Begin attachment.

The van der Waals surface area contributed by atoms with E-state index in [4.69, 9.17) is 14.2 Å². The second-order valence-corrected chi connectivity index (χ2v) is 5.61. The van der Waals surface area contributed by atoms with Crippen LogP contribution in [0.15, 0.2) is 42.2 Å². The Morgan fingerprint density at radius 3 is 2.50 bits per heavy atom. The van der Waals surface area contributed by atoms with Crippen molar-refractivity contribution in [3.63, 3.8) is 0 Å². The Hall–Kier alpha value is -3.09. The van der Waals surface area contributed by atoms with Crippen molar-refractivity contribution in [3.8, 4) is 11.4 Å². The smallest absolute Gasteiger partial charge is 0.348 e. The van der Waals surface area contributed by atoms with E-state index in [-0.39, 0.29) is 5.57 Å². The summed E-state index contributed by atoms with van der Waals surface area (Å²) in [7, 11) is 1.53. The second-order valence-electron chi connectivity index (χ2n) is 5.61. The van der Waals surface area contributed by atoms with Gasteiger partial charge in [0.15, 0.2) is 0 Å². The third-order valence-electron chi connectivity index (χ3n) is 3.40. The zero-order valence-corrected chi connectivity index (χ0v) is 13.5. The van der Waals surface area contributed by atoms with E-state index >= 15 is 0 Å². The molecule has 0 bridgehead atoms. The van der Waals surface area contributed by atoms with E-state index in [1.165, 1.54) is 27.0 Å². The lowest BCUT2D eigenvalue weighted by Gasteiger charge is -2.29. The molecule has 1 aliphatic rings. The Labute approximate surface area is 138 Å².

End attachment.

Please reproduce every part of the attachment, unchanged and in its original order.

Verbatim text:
The van der Waals surface area contributed by atoms with E-state index in [4.69, 9.17) is 14.2 Å². The second-order valence-corrected chi connectivity index (χ2v) is 5.61. The van der Waals surface area contributed by atoms with Crippen LogP contribution in [0.15, 0.2) is 42.2 Å². The Morgan fingerprint density at radius 3 is 2.50 bits per heavy atom. The van der Waals surface area contributed by atoms with Crippen molar-refractivity contribution in [3.63, 3.8) is 0 Å². The Hall–Kier alpha value is -3.09. The van der Waals surface area contributed by atoms with Crippen molar-refractivity contribution in [3.8, 4) is 11.4 Å². The smallest absolute Gasteiger partial charge is 0.348 e. The van der Waals surface area contributed by atoms with E-state index in [-0.39, 0.29) is 5.57 Å². The summed E-state index contributed by atoms with van der Waals surface area (Å²) in [7, 11) is 1.53. The second-order valence-electron chi connectivity index (χ2n) is 5.61. The van der Waals surface area contributed by atoms with Gasteiger partial charge in [0.15, 0.2) is 0 Å². The third-order valence-electron chi connectivity index (χ3n) is 3.40. The zero-order valence-corrected chi connectivity index (χ0v) is 13.5. The van der Waals surface area contributed by atoms with E-state index >= 15 is 0 Å². The molecule has 0 bridgehead atoms. The van der Waals surface area contributed by atoms with E-state index in [1.165, 1.54) is 27.0 Å². The lowest BCUT2D eigenvalue weighted by Gasteiger charge is -2.29. The molecule has 1 aliphatic rings. The Labute approximate surface area is 138 Å².